I am talking about art and artists, mind you. There have always been plenty of people to delight in shop-girls’ legs; but only an artist can get far enough away from, without losing hold of, this agreeable theme to transmute it into a thing of beauty. The common man when he tries to handle it is merely prurient or pornographic. In Renoir’s pictures or Manet’s there is no taint of anecdote or reminiscence, nothing of Félicien Rops or Van Dongen. They make you feel surely enough that the scene—be it dance or picnic, promenade or bar—is joyous, that “the atmosphere” is delightful; but both are far too much artists to hint at any particular feeling of their own for the model, considered not as a form but as a particular human being, or, worse still, to invite you to share it. All they have to express comes in to them through form and color, and through form and color goes out. If you want to mark for yourself the difference between the feeling of an artist for the gaiety and romance of Montmartre in the latter part of the last century and that of someone who was not, you need only turn first to a picture by Renoir (e.g. Le Moulin de la Galette) and then to Mr. George Moore’s reminiscences (e.g. The End of Marie Pellegrin). The artist never brags and chatters; he creates: whereas all that Mr. Moore can do is to insinuate what a devil of a fellow he was, calida juventu, consule Felice.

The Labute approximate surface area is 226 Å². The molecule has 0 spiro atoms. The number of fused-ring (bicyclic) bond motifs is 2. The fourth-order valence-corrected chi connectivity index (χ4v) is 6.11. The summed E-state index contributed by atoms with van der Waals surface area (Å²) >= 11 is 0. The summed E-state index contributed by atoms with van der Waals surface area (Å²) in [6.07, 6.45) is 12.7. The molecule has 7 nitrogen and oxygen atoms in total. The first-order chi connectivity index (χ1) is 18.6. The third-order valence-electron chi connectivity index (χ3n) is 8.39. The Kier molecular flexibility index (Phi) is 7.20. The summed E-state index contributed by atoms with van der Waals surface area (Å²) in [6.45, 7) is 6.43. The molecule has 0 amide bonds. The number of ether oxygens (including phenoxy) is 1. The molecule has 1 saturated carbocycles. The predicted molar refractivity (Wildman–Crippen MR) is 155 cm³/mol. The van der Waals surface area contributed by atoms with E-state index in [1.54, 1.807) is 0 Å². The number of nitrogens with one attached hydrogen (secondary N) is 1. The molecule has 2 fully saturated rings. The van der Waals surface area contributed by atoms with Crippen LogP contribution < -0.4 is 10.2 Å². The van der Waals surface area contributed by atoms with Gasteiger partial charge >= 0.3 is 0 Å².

I said that the impressionists rediscovered paganism half by accident. They came at it through, of all things in the world, a doctrine—the plein-airiste doctrine. One hardly realizes how contrary to all the rules it was—I don’t say it never was done—for a painter, before the impressionists, to take his canvas out of doors and there complete his picture. Corot himself never made more than sketches sur le motif, and I think the same is true of Constable and Courbet. Daumier, to be sure, went into the street; but to seek, not its beauty and movement, but its tragic significance: if any precursor of impressionist paganism there be assuredly he is not Daumier. Still less is he that occasionally admirable painter Monticelli, who had no sense of actuality at all; but perhaps there is something to be said for the claims of Constantin Guys. The impressionists at any rate, in search of le motif, took their easels out with them; took them into the streets and public gardens, into the country, into railway stations, down the river; and in the motif itself had to find an inspiration to fill their canvas to the brim. For another impressionist doctrine—dogma one might almost say—which made for the rediscovery of paganism was what contemporaries of Claude Monet were pleased to call the doctrine of scientific representation. Claude Monet insisted that the artist should paint only what he saw; he was to put nothing into his picture but what was visible in the object. Now at a picnic or a café-chantant an artist cannot really see nobility or pathos or “the light that never was,” he can only “think them in.” But the impressionists were forbidden to think anything in, so they had to peer hard into picnics and cafés-chantants to find some purely visual quality that would suffice to fill a work of art. They found beauty; and, bettering their instructions, added a lyrical quality—their delight in beauty. They stared and stared again at contemporary life, and the more they looked at it the more they liked it.